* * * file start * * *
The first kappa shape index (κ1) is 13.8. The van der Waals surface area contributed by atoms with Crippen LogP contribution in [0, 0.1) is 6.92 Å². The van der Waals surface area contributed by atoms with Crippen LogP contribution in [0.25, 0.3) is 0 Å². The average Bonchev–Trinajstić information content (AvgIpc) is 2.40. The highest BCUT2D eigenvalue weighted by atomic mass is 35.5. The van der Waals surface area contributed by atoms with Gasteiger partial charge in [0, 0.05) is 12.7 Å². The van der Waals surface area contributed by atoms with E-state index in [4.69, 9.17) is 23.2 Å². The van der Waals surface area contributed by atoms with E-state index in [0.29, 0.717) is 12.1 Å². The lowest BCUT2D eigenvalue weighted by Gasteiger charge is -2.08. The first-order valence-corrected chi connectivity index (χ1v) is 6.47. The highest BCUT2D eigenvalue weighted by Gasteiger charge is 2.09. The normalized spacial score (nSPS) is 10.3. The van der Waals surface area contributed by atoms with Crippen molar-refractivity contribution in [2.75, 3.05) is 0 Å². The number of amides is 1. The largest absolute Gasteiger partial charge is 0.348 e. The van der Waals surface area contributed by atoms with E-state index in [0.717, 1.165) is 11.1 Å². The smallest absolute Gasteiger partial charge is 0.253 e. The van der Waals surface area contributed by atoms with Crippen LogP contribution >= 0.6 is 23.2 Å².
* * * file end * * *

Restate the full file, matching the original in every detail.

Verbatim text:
The first kappa shape index (κ1) is 13.8. The van der Waals surface area contributed by atoms with Crippen LogP contribution in [0, 0.1) is 6.92 Å². The van der Waals surface area contributed by atoms with Crippen LogP contribution in [0.25, 0.3) is 0 Å². The average Bonchev–Trinajstić information content (AvgIpc) is 2.40. The highest BCUT2D eigenvalue weighted by atomic mass is 35.5. The van der Waals surface area contributed by atoms with Gasteiger partial charge in [0, 0.05) is 12.7 Å². The van der Waals surface area contributed by atoms with E-state index in [4.69, 9.17) is 23.2 Å². The van der Waals surface area contributed by atoms with E-state index in [0.29, 0.717) is 12.1 Å². The lowest BCUT2D eigenvalue weighted by Gasteiger charge is -2.08. The first-order valence-corrected chi connectivity index (χ1v) is 6.47. The highest BCUT2D eigenvalue weighted by Gasteiger charge is 2.09. The normalized spacial score (nSPS) is 10.3. The van der Waals surface area contributed by atoms with Crippen molar-refractivity contribution in [2.75, 3.05) is 0 Å². The number of amides is 1. The largest absolute Gasteiger partial charge is 0.348 e. The van der Waals surface area contributed by atoms with E-state index in [0.717, 1.165) is 11.1 Å². The smallest absolute Gasteiger partial charge is 0.253 e. The van der Waals surface area contributed by atoms with Crippen LogP contribution >= 0.6 is 23.2 Å².